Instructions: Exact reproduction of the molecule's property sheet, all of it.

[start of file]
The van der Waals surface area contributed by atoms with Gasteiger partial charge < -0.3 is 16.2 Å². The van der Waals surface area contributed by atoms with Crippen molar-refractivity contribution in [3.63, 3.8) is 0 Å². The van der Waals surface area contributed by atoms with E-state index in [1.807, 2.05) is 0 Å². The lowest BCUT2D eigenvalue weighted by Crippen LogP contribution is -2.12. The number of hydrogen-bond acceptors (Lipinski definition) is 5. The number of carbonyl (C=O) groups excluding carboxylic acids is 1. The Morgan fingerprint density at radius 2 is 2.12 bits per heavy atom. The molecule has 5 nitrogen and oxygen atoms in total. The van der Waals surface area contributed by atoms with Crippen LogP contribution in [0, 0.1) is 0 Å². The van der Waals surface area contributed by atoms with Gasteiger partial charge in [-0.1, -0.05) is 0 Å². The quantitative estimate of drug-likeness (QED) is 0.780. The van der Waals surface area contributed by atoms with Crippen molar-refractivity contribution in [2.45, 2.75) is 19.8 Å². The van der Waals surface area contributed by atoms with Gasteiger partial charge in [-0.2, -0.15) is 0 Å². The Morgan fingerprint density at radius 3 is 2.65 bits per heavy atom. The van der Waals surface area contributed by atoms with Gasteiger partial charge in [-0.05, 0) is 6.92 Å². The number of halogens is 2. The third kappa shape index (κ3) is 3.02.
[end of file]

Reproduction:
The van der Waals surface area contributed by atoms with Gasteiger partial charge < -0.3 is 16.2 Å². The van der Waals surface area contributed by atoms with Crippen molar-refractivity contribution in [3.63, 3.8) is 0 Å². The van der Waals surface area contributed by atoms with E-state index in [1.807, 2.05) is 0 Å². The lowest BCUT2D eigenvalue weighted by Crippen LogP contribution is -2.12. The number of hydrogen-bond acceptors (Lipinski definition) is 5. The number of carbonyl (C=O) groups excluding carboxylic acids is 1. The Morgan fingerprint density at radius 2 is 2.12 bits per heavy atom. The molecule has 5 nitrogen and oxygen atoms in total. The van der Waals surface area contributed by atoms with Crippen LogP contribution in [0, 0.1) is 0 Å². The van der Waals surface area contributed by atoms with Gasteiger partial charge in [-0.1, -0.05) is 0 Å². The quantitative estimate of drug-likeness (QED) is 0.780. The van der Waals surface area contributed by atoms with Crippen molar-refractivity contribution in [2.45, 2.75) is 19.8 Å². The van der Waals surface area contributed by atoms with Gasteiger partial charge in [-0.2, -0.15) is 0 Å². The Morgan fingerprint density at radius 3 is 2.65 bits per heavy atom. The van der Waals surface area contributed by atoms with Gasteiger partial charge in [-0.05, 0) is 6.92 Å². The number of halogens is 2. The third kappa shape index (κ3) is 3.02.